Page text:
May the Lord give us wisdom and a reformation that begins, as all reformations begin, with a reformation of worship.  But if the Lord gives us this change, it will require more study than we currently give to liturgics, i.e., the history and theology of worship.  Many seminaries are not training their ministers in the area of worship.  We take six classes on systematic theology but none on worship!  We need, not only our pastors and elders to take worship more seriously, but also our best theologians, who also tend to punt on the issue of worship whenever the specter of music is near!

Friday, June 17, 2011

Hymn Lyrics for Mark 2:1-12

The Psalms are the Bible's hymnal. The title of the Psalms in Hebrew means praises. The Psalms are a book of praises, but they are not what we might expect from a hymnal or book of praises! Often the psalms are full of difficulties, sorrows, struggles and questions. Only as we work through these difficulties are we led to the place of praise in the psalms as we ponder their meaning in a kind of sung meditation. In fact, the whole shape of the Psalter moves from trial and suffering to praise, beginning with a situation of mocking and persecution, but ending in a great crescendo of praise in 146-150.

I mention this because I believe the hymns we write should try to mirror the psalms in many ways. Hymns in the church should be sung meditations that move us to the place of praise as we meditate on the triune God and his works for us.

In this hymn, verses 1 and 2 are an interpretation of the healing that occurs in Mark 2:1-12. The four men who went to such work to get the paralytic to Jesus wanted healing, and at first all they got was a word of pardon! More than likely what the four men wanted, first and foremost, was physical healing, not forgiveness, for their friend. But whether they knew it, or we know it, forgiveness and eternal life are our deepest need. Yes, our bodies need to be healed, but first and foremost, we need forgiveness and life in Jesus Christ.

Verses 3-4 then tell the basic story of Mark 2:1-12 through the lens of the priority of forgivness and life in Christ over physical healing. We should learn that the pattern for the paralytic is the pattern for all of God's people. God has chosen, first, to give us forgiveness and spiritual resurrection before we are given physical resurrection and final healing at the last day. The last two lines of the hymn recognize this pattern: first, pardon, and then, the resurrection of the final day. The last verse also tell us how much it cost Jesus to give us forgiveness and life as he took our mortal nature and died in our place. May meditation on all of this bring us to the place of praise.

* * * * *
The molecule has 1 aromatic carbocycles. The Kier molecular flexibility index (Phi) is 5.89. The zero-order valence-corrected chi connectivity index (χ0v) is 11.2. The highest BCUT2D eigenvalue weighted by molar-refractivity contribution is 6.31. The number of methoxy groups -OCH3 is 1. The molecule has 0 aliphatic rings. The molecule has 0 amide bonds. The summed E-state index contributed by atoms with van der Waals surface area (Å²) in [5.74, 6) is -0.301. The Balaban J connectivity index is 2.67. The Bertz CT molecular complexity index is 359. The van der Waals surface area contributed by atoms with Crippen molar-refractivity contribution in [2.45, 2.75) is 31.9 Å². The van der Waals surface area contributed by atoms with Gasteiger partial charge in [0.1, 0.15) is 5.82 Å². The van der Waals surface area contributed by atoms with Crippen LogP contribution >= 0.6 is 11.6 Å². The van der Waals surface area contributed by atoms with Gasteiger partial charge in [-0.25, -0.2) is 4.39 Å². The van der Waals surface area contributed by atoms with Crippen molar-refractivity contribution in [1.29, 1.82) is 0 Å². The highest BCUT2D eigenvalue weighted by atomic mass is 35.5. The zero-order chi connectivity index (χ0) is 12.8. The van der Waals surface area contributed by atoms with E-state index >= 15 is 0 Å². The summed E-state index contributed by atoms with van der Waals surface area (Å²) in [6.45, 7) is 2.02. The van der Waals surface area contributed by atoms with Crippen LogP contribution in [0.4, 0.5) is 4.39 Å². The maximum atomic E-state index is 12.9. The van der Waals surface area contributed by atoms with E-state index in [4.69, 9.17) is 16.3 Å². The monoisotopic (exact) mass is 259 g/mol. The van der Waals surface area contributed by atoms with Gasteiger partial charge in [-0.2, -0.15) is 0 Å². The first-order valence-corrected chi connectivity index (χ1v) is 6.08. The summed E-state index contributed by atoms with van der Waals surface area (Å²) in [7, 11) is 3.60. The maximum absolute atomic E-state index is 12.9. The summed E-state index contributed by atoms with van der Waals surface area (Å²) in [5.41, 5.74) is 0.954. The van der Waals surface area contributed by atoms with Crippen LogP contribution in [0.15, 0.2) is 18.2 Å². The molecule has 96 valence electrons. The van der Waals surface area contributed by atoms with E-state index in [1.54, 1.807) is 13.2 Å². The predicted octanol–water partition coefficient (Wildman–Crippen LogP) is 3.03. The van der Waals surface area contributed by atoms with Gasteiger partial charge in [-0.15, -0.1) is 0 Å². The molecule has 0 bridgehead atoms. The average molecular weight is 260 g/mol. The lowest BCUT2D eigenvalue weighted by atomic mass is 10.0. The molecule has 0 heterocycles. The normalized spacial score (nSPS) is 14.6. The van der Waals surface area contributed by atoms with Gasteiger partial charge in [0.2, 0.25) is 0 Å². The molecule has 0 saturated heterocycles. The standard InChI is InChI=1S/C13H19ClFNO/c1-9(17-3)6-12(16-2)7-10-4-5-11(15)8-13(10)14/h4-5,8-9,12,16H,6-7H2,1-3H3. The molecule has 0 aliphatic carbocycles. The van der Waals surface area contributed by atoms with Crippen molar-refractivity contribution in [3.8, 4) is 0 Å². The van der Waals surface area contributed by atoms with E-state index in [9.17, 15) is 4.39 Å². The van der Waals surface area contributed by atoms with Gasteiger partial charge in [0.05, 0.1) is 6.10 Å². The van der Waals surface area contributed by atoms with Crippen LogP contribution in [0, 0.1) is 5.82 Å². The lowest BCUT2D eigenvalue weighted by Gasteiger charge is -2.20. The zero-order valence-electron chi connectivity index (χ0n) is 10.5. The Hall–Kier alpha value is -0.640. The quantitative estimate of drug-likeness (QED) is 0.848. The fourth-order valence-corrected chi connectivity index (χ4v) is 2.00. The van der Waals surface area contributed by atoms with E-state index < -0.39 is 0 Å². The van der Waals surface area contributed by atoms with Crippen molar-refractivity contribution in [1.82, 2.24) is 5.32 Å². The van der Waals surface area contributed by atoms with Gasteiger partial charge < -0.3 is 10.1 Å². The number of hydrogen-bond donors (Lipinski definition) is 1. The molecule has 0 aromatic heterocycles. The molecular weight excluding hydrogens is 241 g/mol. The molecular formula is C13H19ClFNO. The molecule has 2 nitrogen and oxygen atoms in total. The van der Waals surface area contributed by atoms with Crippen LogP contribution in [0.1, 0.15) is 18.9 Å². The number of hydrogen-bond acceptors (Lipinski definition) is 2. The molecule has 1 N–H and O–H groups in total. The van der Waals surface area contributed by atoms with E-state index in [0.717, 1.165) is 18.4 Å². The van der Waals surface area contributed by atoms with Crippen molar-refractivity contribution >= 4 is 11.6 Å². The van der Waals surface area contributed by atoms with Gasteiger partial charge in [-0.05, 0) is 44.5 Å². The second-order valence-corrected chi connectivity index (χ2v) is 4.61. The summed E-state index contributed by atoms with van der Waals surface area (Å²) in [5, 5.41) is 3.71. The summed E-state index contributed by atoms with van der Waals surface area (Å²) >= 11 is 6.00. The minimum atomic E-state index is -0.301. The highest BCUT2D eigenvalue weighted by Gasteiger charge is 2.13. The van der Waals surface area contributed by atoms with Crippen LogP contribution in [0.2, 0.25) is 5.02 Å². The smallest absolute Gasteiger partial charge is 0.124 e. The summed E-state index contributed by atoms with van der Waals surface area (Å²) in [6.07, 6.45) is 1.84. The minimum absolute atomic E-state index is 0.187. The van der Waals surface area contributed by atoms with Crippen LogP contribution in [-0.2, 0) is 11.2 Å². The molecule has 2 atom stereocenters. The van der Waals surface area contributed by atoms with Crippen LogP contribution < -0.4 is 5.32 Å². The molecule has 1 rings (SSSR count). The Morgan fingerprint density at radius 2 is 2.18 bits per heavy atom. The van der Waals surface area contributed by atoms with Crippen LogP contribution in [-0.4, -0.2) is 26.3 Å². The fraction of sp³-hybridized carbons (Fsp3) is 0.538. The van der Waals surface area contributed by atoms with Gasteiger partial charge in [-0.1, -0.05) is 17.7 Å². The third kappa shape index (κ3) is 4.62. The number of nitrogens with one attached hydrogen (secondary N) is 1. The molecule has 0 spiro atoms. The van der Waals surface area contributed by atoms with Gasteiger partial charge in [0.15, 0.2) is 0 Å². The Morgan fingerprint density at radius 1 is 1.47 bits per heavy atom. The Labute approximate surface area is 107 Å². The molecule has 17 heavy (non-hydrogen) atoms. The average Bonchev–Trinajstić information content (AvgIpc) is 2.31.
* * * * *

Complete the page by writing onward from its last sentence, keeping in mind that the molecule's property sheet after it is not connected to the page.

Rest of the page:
Deepest Need of Ev’ry Person

To the tune: LAUDA ANIMA Praise, My Soul, the King of Heaven. Based on Mark 2:1-12.

v. 1
Deepest need of ev’ry person:
knowing God and knowing Christ.
Those who are united to Him
have forgiveness and have life.
Seek forgiveness in the Savior,
find your life in Jesus Christ.

v. 2
Though our bodies frail and mortal:
healing not our greatest need.
Adam sinned against his Father,
His command he would not heed.
Jesus came as second Adam,
to the Father He will lead.

v. 3
Four men brought a paralytic
to the Lord in Galilee.
Wanted Jesus Christ to heal him,
exercise authority.
Jesus said, you are forgiven,
met the young man’s deepest need.

v. 4
Scribes were grumbling and complaining,
only God can sin forgive.
Jesus showed His pow’r to do it,
raised him up and healed his limbs.
Praise the Lord who gives forgiveness,
all in Him will truly live.

v. 5
Jesus Christ our Lord and Savior,
worthy of our highest praise.
Took our nature weak and mortal,
died our death and then was raised.
Jesus gives us peace and pardon,
raises us to endless days.

Thursday, June 16, 2011

I'm reading a book by Allen P. Ross and I found these two pages illuminating.